Once a primarily accounting-based application, Sage has expanded its offerings and now delivers a range of cloud-based, mobile and on-premise options to meet a variety of business needs. Sage is definitely able to meet the needs of many SMB companies as they grow, with offerings ranging from Sage 50 and Sage 100 targeted at small businesses with more limited accounting needs, to Sage 300 and 500 which can support more complex needs of mid-market and small enterprise companies, such as inventory, manufacturing and distribution. One potential downside of Sage for fast-growing companies is that it has more limited reporting functionality and slower processing speeds for higher volumes of data.
NetSuite is a pure cloud player in the ERP space that has grown from a primarily CRM based application to a full range of ERP offerings including financials, accounting, global consolidation, purchasing, payrolls, inventory control, materials resource planning (MRP), production planning, shop floor control, engineering change control and employee management. NetSuite is aimed strongly at the mid-market and lower end of the enterprise space. NetSuite’s offerings include NetSuite ERP, NetSuite OneWorld for global companies, and NetSuite SuiteCommerce for eCommerce companies.
3. Microsoft Dynamics
Microsoft Dynamics is comprised of several software application lines acquired primarily through acquisition, including AX (formerly Axapta), GP (formerly Great Plains) and NAV (formerly Navision). NAV is the leading ERP system for wholesalers in the mid-market space. It is a cloud-based solution with accounting, reporting, supply chain management, service, and manufacturing functionality capabilities. Like Sage, a negative that has been identified of Microsoft Dynamics NAV is more limited reporting capabilities. However, it is a strong player in the mid-market and lower end of the enterprise space.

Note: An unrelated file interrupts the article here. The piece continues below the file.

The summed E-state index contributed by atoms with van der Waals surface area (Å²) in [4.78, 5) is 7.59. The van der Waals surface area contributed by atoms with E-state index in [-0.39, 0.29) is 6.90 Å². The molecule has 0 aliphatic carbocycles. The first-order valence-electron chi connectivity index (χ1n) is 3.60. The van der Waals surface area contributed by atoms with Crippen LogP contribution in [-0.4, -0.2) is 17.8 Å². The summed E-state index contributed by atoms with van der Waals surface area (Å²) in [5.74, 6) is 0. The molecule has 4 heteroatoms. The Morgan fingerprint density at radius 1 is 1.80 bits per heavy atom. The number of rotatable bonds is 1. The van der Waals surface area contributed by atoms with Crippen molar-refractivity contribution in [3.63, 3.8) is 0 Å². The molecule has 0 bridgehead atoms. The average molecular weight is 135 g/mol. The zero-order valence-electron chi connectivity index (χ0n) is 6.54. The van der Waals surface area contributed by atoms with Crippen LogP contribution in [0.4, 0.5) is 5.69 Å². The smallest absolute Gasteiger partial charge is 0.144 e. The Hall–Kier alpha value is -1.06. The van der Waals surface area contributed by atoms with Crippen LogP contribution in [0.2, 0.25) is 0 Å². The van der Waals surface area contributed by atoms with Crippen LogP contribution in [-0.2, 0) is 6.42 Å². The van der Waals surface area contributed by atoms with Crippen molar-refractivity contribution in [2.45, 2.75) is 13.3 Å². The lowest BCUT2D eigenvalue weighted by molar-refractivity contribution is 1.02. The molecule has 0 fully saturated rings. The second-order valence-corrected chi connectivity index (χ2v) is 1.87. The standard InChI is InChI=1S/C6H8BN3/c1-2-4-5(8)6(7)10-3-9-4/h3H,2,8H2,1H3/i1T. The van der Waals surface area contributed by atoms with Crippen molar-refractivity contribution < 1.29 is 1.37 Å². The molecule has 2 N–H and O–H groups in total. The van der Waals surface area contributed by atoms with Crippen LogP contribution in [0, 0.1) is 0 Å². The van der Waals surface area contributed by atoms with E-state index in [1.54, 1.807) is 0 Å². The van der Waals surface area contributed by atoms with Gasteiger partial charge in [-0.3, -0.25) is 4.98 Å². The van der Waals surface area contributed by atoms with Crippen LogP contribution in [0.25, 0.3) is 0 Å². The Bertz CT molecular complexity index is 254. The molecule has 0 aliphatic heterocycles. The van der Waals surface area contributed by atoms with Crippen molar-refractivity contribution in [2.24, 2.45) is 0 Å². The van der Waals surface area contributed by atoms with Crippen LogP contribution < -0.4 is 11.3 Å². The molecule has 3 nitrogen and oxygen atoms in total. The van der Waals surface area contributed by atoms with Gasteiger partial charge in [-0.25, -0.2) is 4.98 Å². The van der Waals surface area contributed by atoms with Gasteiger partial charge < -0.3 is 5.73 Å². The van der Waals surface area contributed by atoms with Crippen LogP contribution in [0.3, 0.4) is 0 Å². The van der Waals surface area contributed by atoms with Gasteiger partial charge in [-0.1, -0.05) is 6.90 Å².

Like Microsoft, Oracle has expanded its ERP offerings primarily through acquisition. It offers a range of ERP solutions, including PeopleSoft and Oracle, both primarily targeted at larger enterprise companies, and JDEdwards for mid-market manufacturing companies. Once upon a time, a solution like Oracle would have been far too complex and expensive for any but the largest enterprise wholesale business to consider. Even now, the functionality offered is likely too complex for most small and medium businesses, unless they are growing very quickly and need functionality oriented more towards future than present needs. However, Oracle is making a play for mid-market companies with cloud-based versions of its JDEdwards applications.
Like Oracle, SAP once would have been considered too complex for most small to medium businesses, but with SAP’s move to the cloud (evidenced by the 2015 release of its cloud-based SAP S/4 HANA applications), SAP is beginning to more effectively address the business needs of smaller companies. SAP’s offerings in the ERP space include SAP BusinessOne, a more limited version of its ERP applications targeted at smaller businesses. The problem with SAP from an SMB perspective is not whether it can meet the needs for functionality as a company grows, but whether it can do so cost effectively. Other vendors to consider as you are listing your options include SysPro, Epicor, and Infor. A great place to start as you are gathering information to create your ERP software list is to refer to industry analysts like Gartner Group, which releases its “Magic Quadrant” review of ERP applications on a yearly basis. Are you considering making investments in ERP? Questions? Let us know by leaving a comment below!